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Could The Google Car Spell The End Of Insurance

Driverless CarsThe Google driver-less car, or "self-driving car" is a project by non other than Google of course, with the aim to provide completely autonomous motor vehicles excluding the need of a driver, thus you become a pilot instead. The cars will become available to the public in 2020, most likely opening first of all in the american market.

What does this mean then for car insurance. Automated cars reduced the risk of road traffic accidents, but this isn't the main cause for concern in regards to automation. It begs the question: if cars are automated, who is to blame in the rare event an accident does occur?

An estimated 90% of all road traffic accidents are related to human, rather than manufacturer error. Take away the human component and you essentially become a pilot looking monitoring key systems and taking manual action only when required. The problem is, if the robot makes the mistake, insurance companies are going to initially have to pay out the victim and their own client, as the accident was not their fault as they were not technically driving.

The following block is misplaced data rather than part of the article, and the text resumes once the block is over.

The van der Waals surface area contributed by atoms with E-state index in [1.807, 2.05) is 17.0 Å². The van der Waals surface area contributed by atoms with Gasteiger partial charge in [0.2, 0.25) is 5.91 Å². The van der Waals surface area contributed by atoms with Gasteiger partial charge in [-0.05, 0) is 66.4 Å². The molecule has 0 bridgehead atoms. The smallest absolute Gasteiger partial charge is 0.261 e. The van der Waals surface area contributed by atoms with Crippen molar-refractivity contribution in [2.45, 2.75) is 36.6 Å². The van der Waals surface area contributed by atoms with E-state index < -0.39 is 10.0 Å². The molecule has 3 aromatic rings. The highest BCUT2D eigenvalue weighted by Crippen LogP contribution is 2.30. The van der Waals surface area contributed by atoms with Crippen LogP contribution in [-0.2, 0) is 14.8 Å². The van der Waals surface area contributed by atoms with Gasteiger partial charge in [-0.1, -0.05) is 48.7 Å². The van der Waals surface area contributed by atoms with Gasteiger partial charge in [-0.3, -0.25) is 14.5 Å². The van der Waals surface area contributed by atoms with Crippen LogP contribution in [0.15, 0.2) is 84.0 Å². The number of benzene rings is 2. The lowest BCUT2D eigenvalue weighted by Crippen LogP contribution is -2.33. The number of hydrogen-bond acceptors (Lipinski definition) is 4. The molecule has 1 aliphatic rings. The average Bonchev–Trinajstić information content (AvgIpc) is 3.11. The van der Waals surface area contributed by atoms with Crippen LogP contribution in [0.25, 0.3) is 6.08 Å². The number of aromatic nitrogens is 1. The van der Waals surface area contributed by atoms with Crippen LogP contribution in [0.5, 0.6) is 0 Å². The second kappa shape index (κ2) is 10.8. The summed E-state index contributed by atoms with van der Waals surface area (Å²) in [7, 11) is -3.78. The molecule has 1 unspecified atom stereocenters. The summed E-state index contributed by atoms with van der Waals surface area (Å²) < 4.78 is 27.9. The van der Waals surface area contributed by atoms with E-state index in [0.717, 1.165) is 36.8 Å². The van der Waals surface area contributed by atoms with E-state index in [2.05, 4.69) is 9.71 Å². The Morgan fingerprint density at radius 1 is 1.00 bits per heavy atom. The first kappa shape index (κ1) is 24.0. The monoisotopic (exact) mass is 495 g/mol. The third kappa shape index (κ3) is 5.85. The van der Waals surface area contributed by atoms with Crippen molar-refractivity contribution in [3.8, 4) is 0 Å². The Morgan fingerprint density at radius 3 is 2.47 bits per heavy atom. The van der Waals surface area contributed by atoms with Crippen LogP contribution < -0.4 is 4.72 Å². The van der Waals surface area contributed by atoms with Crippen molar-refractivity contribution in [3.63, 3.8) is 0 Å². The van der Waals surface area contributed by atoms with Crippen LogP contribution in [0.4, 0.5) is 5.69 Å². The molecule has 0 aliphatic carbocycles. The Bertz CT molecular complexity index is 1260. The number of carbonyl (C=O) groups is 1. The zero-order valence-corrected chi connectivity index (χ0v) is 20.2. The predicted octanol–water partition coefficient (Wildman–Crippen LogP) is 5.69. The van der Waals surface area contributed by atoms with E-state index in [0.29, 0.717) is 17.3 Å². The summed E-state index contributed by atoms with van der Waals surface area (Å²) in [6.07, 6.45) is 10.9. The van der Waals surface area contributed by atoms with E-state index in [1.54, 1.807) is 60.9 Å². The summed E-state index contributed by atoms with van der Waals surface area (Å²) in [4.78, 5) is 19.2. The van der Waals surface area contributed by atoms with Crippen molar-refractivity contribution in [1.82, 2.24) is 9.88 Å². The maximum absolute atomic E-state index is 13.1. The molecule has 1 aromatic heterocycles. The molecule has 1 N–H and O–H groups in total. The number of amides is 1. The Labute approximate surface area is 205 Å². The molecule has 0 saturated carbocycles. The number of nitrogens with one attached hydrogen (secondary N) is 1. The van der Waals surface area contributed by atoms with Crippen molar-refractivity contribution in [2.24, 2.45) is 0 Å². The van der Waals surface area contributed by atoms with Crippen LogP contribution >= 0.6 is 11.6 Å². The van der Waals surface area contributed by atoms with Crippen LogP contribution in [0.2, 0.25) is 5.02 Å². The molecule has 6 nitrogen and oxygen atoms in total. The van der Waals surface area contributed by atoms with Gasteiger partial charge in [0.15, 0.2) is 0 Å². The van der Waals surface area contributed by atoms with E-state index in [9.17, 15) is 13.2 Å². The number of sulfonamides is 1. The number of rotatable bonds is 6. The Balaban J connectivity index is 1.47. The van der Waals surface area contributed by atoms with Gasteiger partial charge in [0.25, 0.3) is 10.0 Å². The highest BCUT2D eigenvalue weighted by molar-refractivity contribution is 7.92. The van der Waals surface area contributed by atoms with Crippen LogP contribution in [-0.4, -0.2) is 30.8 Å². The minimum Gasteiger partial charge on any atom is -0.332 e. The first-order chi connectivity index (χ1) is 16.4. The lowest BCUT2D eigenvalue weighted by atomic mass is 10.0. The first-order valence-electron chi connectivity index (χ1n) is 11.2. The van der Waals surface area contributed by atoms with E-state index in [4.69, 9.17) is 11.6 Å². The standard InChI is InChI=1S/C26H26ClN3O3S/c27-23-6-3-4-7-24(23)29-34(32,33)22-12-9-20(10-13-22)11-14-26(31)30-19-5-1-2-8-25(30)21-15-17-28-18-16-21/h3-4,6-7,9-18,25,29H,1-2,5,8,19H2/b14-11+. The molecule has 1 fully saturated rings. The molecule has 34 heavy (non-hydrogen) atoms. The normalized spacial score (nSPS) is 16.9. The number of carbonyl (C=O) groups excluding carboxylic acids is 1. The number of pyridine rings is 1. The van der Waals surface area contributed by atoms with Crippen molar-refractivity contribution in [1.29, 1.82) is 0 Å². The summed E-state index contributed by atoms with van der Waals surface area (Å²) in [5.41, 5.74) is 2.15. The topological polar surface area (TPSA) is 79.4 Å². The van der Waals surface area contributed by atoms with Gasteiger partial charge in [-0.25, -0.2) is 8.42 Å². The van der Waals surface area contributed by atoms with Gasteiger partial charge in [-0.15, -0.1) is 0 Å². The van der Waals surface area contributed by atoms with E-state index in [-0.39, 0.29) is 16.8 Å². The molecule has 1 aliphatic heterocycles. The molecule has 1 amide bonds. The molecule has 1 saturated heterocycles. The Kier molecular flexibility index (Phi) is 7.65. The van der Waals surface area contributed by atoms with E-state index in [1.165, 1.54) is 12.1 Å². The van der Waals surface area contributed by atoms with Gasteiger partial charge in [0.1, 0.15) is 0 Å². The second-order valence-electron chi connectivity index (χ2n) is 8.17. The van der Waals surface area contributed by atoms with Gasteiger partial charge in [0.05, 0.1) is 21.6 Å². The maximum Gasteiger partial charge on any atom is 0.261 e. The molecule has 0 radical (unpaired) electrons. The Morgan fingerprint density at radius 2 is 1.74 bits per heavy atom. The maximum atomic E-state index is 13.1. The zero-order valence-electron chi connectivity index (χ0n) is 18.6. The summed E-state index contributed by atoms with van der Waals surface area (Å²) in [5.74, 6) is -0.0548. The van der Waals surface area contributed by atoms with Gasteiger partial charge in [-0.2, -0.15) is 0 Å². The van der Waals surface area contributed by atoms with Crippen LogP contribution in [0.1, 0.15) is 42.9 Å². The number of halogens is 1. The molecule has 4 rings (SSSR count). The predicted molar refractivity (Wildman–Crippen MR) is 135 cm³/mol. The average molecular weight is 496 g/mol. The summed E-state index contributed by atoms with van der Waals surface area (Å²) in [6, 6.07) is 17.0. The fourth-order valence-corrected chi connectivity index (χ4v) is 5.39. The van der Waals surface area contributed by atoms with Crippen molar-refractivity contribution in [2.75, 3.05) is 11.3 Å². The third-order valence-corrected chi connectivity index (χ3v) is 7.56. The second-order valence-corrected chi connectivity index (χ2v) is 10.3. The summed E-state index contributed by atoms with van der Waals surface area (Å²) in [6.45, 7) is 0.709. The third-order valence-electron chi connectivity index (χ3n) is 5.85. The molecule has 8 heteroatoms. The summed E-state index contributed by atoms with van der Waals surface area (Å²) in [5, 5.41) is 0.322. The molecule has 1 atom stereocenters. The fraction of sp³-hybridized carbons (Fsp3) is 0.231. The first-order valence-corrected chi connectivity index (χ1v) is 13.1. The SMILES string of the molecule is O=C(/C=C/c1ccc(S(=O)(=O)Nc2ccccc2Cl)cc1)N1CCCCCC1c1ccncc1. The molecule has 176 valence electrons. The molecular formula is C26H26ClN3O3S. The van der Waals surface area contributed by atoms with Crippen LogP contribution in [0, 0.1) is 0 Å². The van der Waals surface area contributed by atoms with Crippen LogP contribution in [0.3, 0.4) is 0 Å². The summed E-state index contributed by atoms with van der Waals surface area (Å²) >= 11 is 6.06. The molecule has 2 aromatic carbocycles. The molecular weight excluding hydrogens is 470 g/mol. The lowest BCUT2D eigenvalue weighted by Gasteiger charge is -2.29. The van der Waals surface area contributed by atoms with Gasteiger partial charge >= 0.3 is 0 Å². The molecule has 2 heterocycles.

How then do the insurance companies claim this money back, and where from? In a typical road traffic accident of today, the at-fault party will cover the legal costs and damages to the claimant. In this case, there is no evidenced at-fault party. You can't claim against a robot.

In the event of an accident, it would be left to the court to decide who is liable to pay the claim. In the meantime, as this would be a lengthy process, insurance companies may be forced to pay interim payments and recover the costs at a later date when the court decides who is at fault.

The problem is born by the fact that an automated car will have parts, software and servicing from different companies and people. Do you hold the manufacturer liable, the software developer, or the last person that serviced the car?

We are also all painfully aware that systems, no matter how complex, can be hacked. What if someone was to hack the controls of the car and cause it to crash, or remotely control it for other purposes. This certainly poses a massive security concern.

One thing is certain, insurance companies are going to need to adapt to ensure that they are ahead of the game when automated vehicles become available to the masses, this however is probably years and years away.

Michael O'Hara, 07 August 2015

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